Clifton Suspension Bridge – visit all year round
Clifton Suspension Bridge
If it’s a beautiful (or at least nice) day in Bristol, I always try and make a point of going out somewhere locally. Whether that is to the harbourside for a few bevvies, a stroll in Queen’s Square, Ashton Court or even around Clifton Village.
Whatever I do, without fail, I have to at least catch a glimpse of Clifton Suspension Bridge. Out of all the icons associated with Bristol, this is the one landmark that is forever etched in the minds of all (or most) Bristolians. Definitely mine, and I’m not even Bristolian.
If you’re coming into Bristol from its airport, this will be one the first noticeable landmarks you’ll see while crossing over the Avon. If you fly into Bristol, chances are you’ll probably see it below, if you’re coming in from the right direction. And if you’re in Clifton Village having a few drinks on the terrace behind the White Lion, you can’t help but look at it.
You probably can’t avoid it.
And it’s easy to see why.
On this particular summer’s day, I was out with mum, dad and my brother. We all decided to go for a walk around Clifton Village. The weather was good that day. The sun was out. As we slowly made our way up the incline to Clifton Observatory, we could everyone out and about sprawled on the public grounds. Having picnics and barbecues, making the most of a glorious day.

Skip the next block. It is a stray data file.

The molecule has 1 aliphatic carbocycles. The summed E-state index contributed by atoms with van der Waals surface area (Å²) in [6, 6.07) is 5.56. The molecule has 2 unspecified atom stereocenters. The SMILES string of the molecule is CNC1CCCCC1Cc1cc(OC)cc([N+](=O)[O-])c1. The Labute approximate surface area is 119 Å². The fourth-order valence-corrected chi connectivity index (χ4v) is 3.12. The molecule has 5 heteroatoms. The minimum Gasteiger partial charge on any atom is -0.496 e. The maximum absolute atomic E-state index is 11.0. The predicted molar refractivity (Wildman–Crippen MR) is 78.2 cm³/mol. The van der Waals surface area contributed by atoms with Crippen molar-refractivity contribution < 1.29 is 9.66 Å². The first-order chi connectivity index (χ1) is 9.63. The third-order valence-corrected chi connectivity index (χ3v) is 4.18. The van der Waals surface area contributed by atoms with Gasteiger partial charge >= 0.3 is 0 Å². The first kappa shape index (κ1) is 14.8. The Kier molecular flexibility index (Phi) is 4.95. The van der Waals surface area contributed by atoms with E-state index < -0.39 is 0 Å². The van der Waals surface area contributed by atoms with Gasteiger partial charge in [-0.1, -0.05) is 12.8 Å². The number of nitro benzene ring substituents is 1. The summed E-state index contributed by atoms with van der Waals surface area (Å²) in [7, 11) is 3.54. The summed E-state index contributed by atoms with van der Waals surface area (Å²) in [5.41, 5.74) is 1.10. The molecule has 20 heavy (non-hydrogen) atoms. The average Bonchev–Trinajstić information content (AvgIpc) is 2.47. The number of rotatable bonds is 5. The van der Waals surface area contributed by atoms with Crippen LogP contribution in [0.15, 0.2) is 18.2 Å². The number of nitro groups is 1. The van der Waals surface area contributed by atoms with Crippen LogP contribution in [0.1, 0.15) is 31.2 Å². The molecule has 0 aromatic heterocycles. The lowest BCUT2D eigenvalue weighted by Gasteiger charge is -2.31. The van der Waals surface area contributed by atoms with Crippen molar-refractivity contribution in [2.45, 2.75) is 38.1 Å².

Once we reached the top of the incline, we stood together looking over the Avon Gorge. This was our reward…..
The bridge was designed by Isambard Kingdom Brunel – one of the great engineers of the Victorian Age. Sadly, he never lived to see it finished in 1864.
Work began on the bridge in 1831. However, the project fell victim to political and financial difficulties, and the bridge was abandoned by 1843, with only the towers completed. It took Brunel’s death in 1859, aged 53, to bring the project back to life where the bridge was completed as a memorial.
Visiting Clifton Suspension Bridge
You can visit all year round, but spring until autumn (April – October) are the best times.
Clifton Suspension Bridge has a Visitor Centre which is open every day from 10.00am to 5.00pm. You can find this on the Leigh Woods side of the bridge.
There are also free guided tours that run at 3pm every Saturday, Sunday and Bank Holiday from Easter to October. You don’t even need to book – just turn up.
For more information, visit the Clifton Suspension Bridge website.
Have you been to Clifton Suspension Bridge? What are your thoughts?
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